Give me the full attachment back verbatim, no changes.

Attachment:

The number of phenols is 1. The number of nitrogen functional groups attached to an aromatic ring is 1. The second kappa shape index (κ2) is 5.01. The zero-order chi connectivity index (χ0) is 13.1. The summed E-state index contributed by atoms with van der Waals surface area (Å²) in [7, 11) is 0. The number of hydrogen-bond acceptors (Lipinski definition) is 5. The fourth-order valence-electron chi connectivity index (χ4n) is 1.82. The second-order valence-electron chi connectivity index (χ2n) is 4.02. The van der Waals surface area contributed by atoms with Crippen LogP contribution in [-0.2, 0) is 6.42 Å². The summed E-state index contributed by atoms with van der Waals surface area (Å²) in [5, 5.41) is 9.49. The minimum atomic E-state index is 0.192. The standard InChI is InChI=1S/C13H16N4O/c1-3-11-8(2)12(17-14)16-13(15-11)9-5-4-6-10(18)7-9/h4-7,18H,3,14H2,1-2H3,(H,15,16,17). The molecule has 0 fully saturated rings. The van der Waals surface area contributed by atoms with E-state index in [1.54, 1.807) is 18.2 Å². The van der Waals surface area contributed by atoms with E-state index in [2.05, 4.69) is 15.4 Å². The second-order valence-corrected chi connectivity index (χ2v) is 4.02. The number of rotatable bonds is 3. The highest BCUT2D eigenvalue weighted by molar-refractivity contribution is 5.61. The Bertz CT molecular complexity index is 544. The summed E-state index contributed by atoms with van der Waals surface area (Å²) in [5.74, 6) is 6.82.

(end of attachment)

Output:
The number of phenols is 1. The number of nitrogen functional groups attached to an aromatic ring is 1. The second kappa shape index (κ2) is 5.01. The zero-order chi connectivity index (χ0) is 13.1. The summed E-state index contributed by atoms with van der Waals surface area (Å²) in [7, 11) is 0. The number of hydrogen-bond acceptors (Lipinski definition) is 5. The fourth-order valence-electron chi connectivity index (χ4n) is 1.82. The second-order valence-electron chi connectivity index (χ2n) is 4.02. The van der Waals surface area contributed by atoms with Crippen LogP contribution in [-0.2, 0) is 6.42 Å². The summed E-state index contributed by atoms with van der Waals surface area (Å²) in [5, 5.41) is 9.49. The minimum atomic E-state index is 0.192. The standard InChI is InChI=1S/C13H16N4O/c1-3-11-8(2)12(17-14)16-13(15-11)9-5-4-6-10(18)7-9/h4-7,18H,3,14H2,1-2H3,(H,15,16,17). The molecule has 0 fully saturated rings. The van der Waals surface area contributed by atoms with E-state index in [1.54, 1.807) is 18.2 Å². The van der Waals surface area contributed by atoms with E-state index in [2.05, 4.69) is 15.4 Å². The second-order valence-corrected chi connectivity index (χ2v) is 4.02. The number of rotatable bonds is 3. The highest BCUT2D eigenvalue weighted by molar-refractivity contribution is 5.61. The Bertz CT molecular complexity index is 544. The summed E-state index contributed by atoms with van der Waals surface area (Å²) in [5.74, 6) is 6.82.